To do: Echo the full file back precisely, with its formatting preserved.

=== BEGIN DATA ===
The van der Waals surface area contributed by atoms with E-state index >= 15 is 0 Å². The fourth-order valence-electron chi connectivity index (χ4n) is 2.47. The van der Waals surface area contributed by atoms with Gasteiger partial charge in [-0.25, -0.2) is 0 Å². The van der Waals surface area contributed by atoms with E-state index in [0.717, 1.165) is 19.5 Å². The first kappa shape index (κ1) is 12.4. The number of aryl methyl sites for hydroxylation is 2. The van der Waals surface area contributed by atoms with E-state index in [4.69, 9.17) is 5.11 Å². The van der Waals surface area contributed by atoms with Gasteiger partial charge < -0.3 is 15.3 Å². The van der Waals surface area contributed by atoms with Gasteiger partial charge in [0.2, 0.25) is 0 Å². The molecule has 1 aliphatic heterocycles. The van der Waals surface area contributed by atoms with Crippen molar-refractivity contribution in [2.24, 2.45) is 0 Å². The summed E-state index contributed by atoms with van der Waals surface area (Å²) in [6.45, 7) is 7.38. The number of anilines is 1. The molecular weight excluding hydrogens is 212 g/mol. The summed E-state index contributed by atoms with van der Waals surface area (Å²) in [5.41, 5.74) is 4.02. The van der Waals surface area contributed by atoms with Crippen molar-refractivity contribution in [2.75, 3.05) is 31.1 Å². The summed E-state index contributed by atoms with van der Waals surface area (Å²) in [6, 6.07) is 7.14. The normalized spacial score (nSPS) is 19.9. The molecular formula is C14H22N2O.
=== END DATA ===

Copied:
The van der Waals surface area contributed by atoms with E-state index >= 15 is 0 Å². The fourth-order valence-electron chi connectivity index (χ4n) is 2.47. The van der Waals surface area contributed by atoms with Gasteiger partial charge in [-0.25, -0.2) is 0 Å². The van der Waals surface area contributed by atoms with E-state index in [0.717, 1.165) is 19.5 Å². The first kappa shape index (κ1) is 12.4. The number of aryl methyl sites for hydroxylation is 2. The van der Waals surface area contributed by atoms with E-state index in [4.69, 9.17) is 5.11 Å². The van der Waals surface area contributed by atoms with Gasteiger partial charge < -0.3 is 15.3 Å². The van der Waals surface area contributed by atoms with Gasteiger partial charge in [0.2, 0.25) is 0 Å². The molecule has 1 aliphatic heterocycles. The van der Waals surface area contributed by atoms with Crippen molar-refractivity contribution in [2.24, 2.45) is 0 Å². The summed E-state index contributed by atoms with van der Waals surface area (Å²) in [6.45, 7) is 7.38. The number of anilines is 1. The molecular weight excluding hydrogens is 212 g/mol. The summed E-state index contributed by atoms with van der Waals surface area (Å²) in [5.41, 5.74) is 4.02. The van der Waals surface area contributed by atoms with Crippen molar-refractivity contribution in [2.75, 3.05) is 31.1 Å². The summed E-state index contributed by atoms with van der Waals surface area (Å²) in [6, 6.07) is 7.14. The normalized spacial score (nSPS) is 19.9. The molecular formula is C14H22N2O.